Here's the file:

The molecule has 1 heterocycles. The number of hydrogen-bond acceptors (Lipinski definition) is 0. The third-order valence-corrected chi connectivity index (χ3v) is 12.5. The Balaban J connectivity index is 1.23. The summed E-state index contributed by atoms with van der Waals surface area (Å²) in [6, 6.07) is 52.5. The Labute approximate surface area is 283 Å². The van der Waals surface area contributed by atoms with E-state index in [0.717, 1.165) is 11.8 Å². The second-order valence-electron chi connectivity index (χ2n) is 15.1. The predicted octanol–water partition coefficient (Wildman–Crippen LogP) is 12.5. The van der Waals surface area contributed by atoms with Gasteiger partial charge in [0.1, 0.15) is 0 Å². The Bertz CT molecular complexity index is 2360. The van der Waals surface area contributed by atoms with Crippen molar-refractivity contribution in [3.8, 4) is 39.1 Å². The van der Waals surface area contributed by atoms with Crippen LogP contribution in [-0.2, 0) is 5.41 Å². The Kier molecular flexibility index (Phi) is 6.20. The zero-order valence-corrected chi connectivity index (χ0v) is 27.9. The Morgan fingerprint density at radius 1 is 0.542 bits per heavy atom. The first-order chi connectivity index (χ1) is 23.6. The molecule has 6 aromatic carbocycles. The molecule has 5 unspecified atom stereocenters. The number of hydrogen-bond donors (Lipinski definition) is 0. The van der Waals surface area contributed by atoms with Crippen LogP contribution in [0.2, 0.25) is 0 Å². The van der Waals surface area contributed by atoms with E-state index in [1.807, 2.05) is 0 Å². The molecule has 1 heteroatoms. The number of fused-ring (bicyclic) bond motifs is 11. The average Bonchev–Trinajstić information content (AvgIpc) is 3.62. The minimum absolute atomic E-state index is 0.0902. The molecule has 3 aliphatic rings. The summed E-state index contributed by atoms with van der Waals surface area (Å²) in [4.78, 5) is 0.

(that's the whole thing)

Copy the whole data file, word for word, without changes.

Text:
The molecule has 1 heterocycles. The number of hydrogen-bond acceptors (Lipinski definition) is 0. The third-order valence-corrected chi connectivity index (χ3v) is 12.5. The Balaban J connectivity index is 1.23. The summed E-state index contributed by atoms with van der Waals surface area (Å²) in [6, 6.07) is 52.5. The Labute approximate surface area is 283 Å². The van der Waals surface area contributed by atoms with E-state index in [0.717, 1.165) is 11.8 Å². The second-order valence-electron chi connectivity index (χ2n) is 15.1. The predicted octanol–water partition coefficient (Wildman–Crippen LogP) is 12.5. The van der Waals surface area contributed by atoms with Gasteiger partial charge in [0.1, 0.15) is 0 Å². The Bertz CT molecular complexity index is 2360. The van der Waals surface area contributed by atoms with Crippen molar-refractivity contribution in [3.8, 4) is 39.1 Å². The van der Waals surface area contributed by atoms with Crippen LogP contribution in [-0.2, 0) is 5.41 Å². The Kier molecular flexibility index (Phi) is 6.20. The zero-order valence-corrected chi connectivity index (χ0v) is 27.9. The Morgan fingerprint density at radius 1 is 0.542 bits per heavy atom. The first-order chi connectivity index (χ1) is 23.6. The molecule has 6 aromatic carbocycles. The molecule has 5 unspecified atom stereocenters. The number of hydrogen-bond donors (Lipinski definition) is 0. The van der Waals surface area contributed by atoms with Crippen LogP contribution in [0.2, 0.25) is 0 Å². The van der Waals surface area contributed by atoms with E-state index in [1.807, 2.05) is 0 Å². The molecule has 1 heteroatoms. The number of fused-ring (bicyclic) bond motifs is 11. The average Bonchev–Trinajstić information content (AvgIpc) is 3.62. The minimum absolute atomic E-state index is 0.0902. The molecule has 3 aliphatic rings. The summed E-state index contributed by atoms with van der Waals surface area (Å²) in [4.78, 5) is 0.